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  1. #1
    The French is offline Senior Member
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    Question Present Perfect vs Simple Past

    Good morning or good afternoon,

    I would like to have your opinion about the following sentence:

    I have been to the doctor's this morning.

    I said this phrase in the morning but if I said it in the afternoon can I still use the present perfect tense.

    In the same time are you able to enlighten me about the 's' after the word doctor.

    Thanks in advance for your replies (do not hesitate to correct my mistakes).

  2. #2
    bhaisahab's Avatar
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    Default Re: Present Perfect vs Simple Past

    Quote Originally Posted by The French View Post
    Good morning or good afternoon,

    I would like to have your opinion about the following sentence:

    I have been to the doctor's this morning.

    I said this sentence in the morning, but if I say it in the afternoon can I still use the present perfect tense?

    At the same time, are you able to enlighten me about the 's' after the word doctor?

    Thanks in advance for your replies (do not hesitate to correct my mistakes).
    No, if you say it in the afternoon it's in the past, use the simple past "went". "Doctor's" is a short way of saying "doctor's surgery/office".

  3. #3
    euncu's Avatar
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    Default Re: Present Perfect vs Simple Past

    ***Neither a teacher nor a native-speaker***

    First, you specify the time and secondly,as far as I understand, you are not there anymore.
    So, I would use simple past tense, like; I went to see the doctor this morning.

  4. #4
    The French is offline Senior Member
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    Default Re: Present Perfect vs Simple Past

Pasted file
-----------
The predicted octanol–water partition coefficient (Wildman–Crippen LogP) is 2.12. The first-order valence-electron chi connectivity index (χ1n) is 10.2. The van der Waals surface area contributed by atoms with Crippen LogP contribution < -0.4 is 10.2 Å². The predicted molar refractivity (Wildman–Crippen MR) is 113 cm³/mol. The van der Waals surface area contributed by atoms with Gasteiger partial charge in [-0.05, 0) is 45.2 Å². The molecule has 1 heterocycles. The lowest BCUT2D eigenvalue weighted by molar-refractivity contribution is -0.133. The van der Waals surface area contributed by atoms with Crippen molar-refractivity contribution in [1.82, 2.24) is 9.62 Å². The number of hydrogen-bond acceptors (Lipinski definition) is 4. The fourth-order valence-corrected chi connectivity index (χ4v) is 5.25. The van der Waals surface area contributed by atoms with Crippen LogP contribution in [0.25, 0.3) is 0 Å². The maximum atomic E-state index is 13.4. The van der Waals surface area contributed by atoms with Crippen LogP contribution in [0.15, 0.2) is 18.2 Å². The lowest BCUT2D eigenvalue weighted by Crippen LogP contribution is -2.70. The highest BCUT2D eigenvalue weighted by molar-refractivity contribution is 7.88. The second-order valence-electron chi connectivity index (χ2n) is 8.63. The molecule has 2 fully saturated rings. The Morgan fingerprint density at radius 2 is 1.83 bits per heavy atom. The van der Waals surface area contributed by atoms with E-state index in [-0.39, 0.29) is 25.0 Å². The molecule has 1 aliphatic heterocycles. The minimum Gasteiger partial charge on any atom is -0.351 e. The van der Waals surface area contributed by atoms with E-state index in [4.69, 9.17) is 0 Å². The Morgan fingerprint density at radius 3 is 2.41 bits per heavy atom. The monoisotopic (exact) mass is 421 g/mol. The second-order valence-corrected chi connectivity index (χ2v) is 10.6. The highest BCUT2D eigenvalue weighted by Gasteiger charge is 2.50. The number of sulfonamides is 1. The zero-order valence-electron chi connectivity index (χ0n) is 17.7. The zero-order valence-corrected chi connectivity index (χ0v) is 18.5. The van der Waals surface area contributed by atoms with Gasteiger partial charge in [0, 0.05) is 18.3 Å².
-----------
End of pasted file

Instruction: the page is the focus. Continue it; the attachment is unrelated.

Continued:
Quote Originally Posted by bhaisahab View Post
    No, if you say it in the afternoon it's in the past, use the simple past "went". "Doctor's" is a short way of saying "doctor's surgery/office".
    Hi teacher,

    You are always fast in your replies. Thanks for your correction but can you tell me what difference you make between the words 'phrase' and 'sentence'.

    See you soon and thanks again.

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    The French is offline Senior Member
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    Default Re: Present Perfect vs Simple Past

    Quote Originally Posted by euncu View Post
    ***Neither a teacher nor a native-speaker***

    First, you specify the time and secondly,as far as I understand, you are not there anymore.
    So, I would use simple past tense, like; I went to see the doctor this morning.
    Hi Euncu,

    In my mind when you use the present perfect tense it's to show that an action has a result in the moment of speaking or thta is still continuing. I know the border line is not very clear and there are some differnces between countries but it's another issue.

    Bye.

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    bhaisahab's Avatar
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    Default Re: Present Perfect vs Simple Past

    Quote Originally Posted by The French View Post
    Hi teacher,

    You are always fast in your replies. Thanks for your correction but can you tell me what difference you make between the words 'phrase' and 'sentence'.

    See you soon and thanks again.